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Attach rate marathon

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For the fourth year in a row, Sun Microsystems has identified storage as a major revenue opportunity, promising it will actually capitalize on the market this year.

We've come to call this the annual "brave face" speech. It's the one where Sun explains why EMC and others manage to beat it to storage sales. It's also the speech where Sun tries to avoid the incessant questions about why its storage attach rate is so low. You sell tons of Solaris servers - why aren't the storage systems following them to the data center?

"They are. They are."

With few positives to fall back on, Sun pointed to the sloth-like growth it has experienced in storage attach rates. In 2001, Sun had a 21 per cent attach rate, in 2002 it hit 23 per cent and in 2003 it reached 25 per cent. The first two quarters of this year put the attach rate "somewhere north of that," according to Sun's storage chief Mark Canepa.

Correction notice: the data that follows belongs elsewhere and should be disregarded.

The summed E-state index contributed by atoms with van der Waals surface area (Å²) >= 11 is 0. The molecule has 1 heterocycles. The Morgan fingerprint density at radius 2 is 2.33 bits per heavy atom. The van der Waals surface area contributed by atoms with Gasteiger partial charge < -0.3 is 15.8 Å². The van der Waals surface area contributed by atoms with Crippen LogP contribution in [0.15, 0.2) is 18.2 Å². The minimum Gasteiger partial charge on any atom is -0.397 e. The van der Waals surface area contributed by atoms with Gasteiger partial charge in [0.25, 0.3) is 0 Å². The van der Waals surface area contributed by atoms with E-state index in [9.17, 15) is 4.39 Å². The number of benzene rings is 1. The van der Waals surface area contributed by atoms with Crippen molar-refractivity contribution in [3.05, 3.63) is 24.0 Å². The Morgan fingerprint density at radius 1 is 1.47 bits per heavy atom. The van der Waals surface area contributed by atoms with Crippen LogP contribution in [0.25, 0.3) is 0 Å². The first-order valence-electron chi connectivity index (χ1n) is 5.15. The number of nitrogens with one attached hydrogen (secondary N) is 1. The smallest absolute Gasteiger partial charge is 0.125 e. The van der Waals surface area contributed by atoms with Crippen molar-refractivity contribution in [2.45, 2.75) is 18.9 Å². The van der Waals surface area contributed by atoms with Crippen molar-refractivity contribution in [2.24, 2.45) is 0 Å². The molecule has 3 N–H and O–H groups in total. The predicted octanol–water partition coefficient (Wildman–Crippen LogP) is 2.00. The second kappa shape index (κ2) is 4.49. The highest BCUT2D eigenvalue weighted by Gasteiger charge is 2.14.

"Attach rates have shown improvement," he said.

See what we mean about the brave face?

Sun places storage on the short list of businesses where it can drive revenue growth over the next few years. The others being desktop software, enterprise software, services and utility computing.

Sun executives noted that only a couple of these bets have to pay off for Sun to move ahead of traditional revenue totals. Don't bet on the storage side of the house leading the way there.

From what we hear, Sun's low-end boxes are selling well, but the high-end is still a problem, despite a partnership with Hitachi.

Maybe four years from now we'll be proved wrong. Or maybe Sun will still be putting on a brave face. ®

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